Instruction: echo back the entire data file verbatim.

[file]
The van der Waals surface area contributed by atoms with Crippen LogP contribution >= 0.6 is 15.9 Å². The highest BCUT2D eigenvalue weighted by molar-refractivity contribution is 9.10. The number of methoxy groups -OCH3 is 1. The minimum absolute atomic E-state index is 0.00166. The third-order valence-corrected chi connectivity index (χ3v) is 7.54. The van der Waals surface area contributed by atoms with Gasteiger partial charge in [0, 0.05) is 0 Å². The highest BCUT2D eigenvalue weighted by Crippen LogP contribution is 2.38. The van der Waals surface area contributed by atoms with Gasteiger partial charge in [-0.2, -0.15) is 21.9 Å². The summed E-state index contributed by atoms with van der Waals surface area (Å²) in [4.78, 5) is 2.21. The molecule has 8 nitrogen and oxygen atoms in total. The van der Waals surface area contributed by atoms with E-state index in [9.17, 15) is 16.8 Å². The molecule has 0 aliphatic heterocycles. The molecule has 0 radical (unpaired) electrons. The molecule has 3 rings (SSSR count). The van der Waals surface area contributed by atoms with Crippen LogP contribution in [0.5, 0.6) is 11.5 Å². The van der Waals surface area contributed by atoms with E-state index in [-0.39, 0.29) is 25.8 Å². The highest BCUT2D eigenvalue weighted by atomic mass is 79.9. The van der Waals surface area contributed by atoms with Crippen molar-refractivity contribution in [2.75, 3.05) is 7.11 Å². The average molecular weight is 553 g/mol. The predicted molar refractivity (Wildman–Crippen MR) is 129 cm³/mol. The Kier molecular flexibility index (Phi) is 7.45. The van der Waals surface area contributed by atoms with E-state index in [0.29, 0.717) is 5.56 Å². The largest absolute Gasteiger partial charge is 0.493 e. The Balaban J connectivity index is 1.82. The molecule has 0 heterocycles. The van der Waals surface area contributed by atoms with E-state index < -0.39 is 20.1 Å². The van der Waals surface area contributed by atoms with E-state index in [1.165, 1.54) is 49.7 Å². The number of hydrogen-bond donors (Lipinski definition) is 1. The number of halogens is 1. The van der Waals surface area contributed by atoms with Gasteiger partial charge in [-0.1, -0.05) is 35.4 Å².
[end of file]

The van der Waals surface area contributed by atoms with Crippen LogP contribution >= 0.6 is 15.9 Å². The highest BCUT2D eigenvalue weighted by molar-refractivity contribution is 9.10. The number of methoxy groups -OCH3 is 1. The minimum absolute atomic E-state index is 0.00166. The third-order valence-corrected chi connectivity index (χ3v) is 7.54. The van der Waals surface area contributed by atoms with Gasteiger partial charge in [0, 0.05) is 0 Å². The highest BCUT2D eigenvalue weighted by Crippen LogP contribution is 2.38. The van der Waals surface area contributed by atoms with Gasteiger partial charge in [-0.2, -0.15) is 21.9 Å². The summed E-state index contributed by atoms with van der Waals surface area (Å²) in [4.78, 5) is 2.21. The molecule has 8 nitrogen and oxygen atoms in total. The van der Waals surface area contributed by atoms with E-state index in [9.17, 15) is 16.8 Å². The molecule has 0 aliphatic heterocycles. The molecule has 0 radical (unpaired) electrons. The molecule has 3 rings (SSSR count). The van der Waals surface area contributed by atoms with Crippen LogP contribution in [0.5, 0.6) is 11.5 Å². The van der Waals surface area contributed by atoms with E-state index in [-0.39, 0.29) is 25.8 Å². The highest BCUT2D eigenvalue weighted by atomic mass is 79.9. The van der Waals surface area contributed by atoms with Crippen molar-refractivity contribution in [2.75, 3.05) is 7.11 Å². The average molecular weight is 553 g/mol. The predicted molar refractivity (Wildman–Crippen MR) is 129 cm³/mol. The Kier molecular flexibility index (Phi) is 7.45. The van der Waals surface area contributed by atoms with E-state index in [0.29, 0.717) is 5.56 Å². The largest absolute Gasteiger partial charge is 0.493 e. The Balaban J connectivity index is 1.82. The molecule has 0 heterocycles. The van der Waals surface area contributed by atoms with E-state index < -0.39 is 20.1 Å². The van der Waals surface area contributed by atoms with E-state index in [1.165, 1.54) is 49.7 Å². The number of hydrogen-bond donors (Lipinski definition) is 1. The number of halogens is 1. The van der Waals surface area contributed by atoms with Gasteiger partial charge in [-0.1, -0.05) is 35.4 Å².